Paul Manafort and his protege, Richard Gates III, were indicted on a variety of charges, including conspiracy, failure to file requirement financial reports and the making of false statements. The indictment was signed by Special Counsel Mueller. A number of the allegations involve real estate transactions. Here are the highlights (lowlights?) of the allegations that document how money can be laundered through real estate:
Manafort used his hidden overseas wealth to enjoy a lavish lifestyle in the United States, without paying taxes on that income. Manafort, without reporting the income to his tax preparer or the United States, spent millions of dollars on luxury goods and services for himself and his extended family through payments wired from offshore nominee accounts to United States vendors. Manafort also used these offshore accounts to purchase multi-million dollar properties in the United Sates. Manafort then borrower millions of dollars in loans using these properties as collateral, thereby obtaining cash in the United States without reporting and paying taxes on the income. In order to increase the amount of money he could access in the United States, Manafort defrauded the institutions that loaned money on these properties so that they would lend him more money at more favorable rates than he would otherwise be able to obtain. (para 4)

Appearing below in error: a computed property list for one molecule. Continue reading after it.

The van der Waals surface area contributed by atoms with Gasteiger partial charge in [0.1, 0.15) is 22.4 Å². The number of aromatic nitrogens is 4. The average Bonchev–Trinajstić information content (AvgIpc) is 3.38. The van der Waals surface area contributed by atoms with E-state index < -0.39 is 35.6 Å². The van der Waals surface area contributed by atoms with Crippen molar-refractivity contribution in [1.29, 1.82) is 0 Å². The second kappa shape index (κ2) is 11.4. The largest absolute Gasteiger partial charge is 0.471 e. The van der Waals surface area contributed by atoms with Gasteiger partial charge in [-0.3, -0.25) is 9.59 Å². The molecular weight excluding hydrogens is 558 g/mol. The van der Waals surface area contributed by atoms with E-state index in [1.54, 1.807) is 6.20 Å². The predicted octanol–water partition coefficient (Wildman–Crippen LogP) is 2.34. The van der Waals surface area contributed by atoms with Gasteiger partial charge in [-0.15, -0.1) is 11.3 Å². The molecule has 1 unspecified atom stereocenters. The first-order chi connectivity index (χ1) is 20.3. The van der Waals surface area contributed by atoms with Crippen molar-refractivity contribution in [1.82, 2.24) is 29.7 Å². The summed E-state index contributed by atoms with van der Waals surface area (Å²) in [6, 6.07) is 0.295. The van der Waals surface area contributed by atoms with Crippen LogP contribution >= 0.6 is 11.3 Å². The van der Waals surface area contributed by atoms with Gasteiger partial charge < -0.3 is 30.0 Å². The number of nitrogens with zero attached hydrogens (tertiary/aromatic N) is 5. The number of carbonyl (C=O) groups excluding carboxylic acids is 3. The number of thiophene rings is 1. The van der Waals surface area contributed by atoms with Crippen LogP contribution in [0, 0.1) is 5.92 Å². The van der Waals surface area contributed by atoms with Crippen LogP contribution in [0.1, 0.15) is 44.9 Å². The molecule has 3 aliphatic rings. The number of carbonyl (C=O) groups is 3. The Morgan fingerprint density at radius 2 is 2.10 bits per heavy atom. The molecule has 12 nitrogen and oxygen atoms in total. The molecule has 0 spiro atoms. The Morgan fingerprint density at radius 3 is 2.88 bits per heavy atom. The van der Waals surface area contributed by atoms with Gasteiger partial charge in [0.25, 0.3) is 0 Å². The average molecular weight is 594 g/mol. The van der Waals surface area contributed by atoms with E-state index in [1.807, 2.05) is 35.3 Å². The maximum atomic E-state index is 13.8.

More than $75,000,000 flowed through Manafort and Gate’s 15 offshore accounts. They also had 17 US corporations through which some of these funds flowed as well. In order to avoid paying taxes on this money, Manafort and Gates made millions of dollars in wire transfers to pay “for goods, services and real estate.” (para. 15) Manafort spent more than $12,000,000 on personal items including home improvement services, clothing, cars and housekeeping. He also bought four properties for over $6,000,000.
After Manafort bought these properties, “he took out mortgages on the properties thereby allowing Manafort to have the benefits of liquid income without paying taxes on it. Further, Manafort defrauded the banks that loaned him the money so that he could withdraw more money at a cheaper rate than he otherwise would have been permitted.” (para. 33) He did this by wrongfully claiming on a loan application that an investment property was owner-occupied (banks generally give you a more favorable interest rate if the property is owner-occupied). He was also able to borrow more money by claiming that part of the proceeds of a loan would be used to fund a renovation when in fact he did not intend to use the funds for that purpose.
The allegations in the indictment provide a nice case study of how real estate is used in money laundering.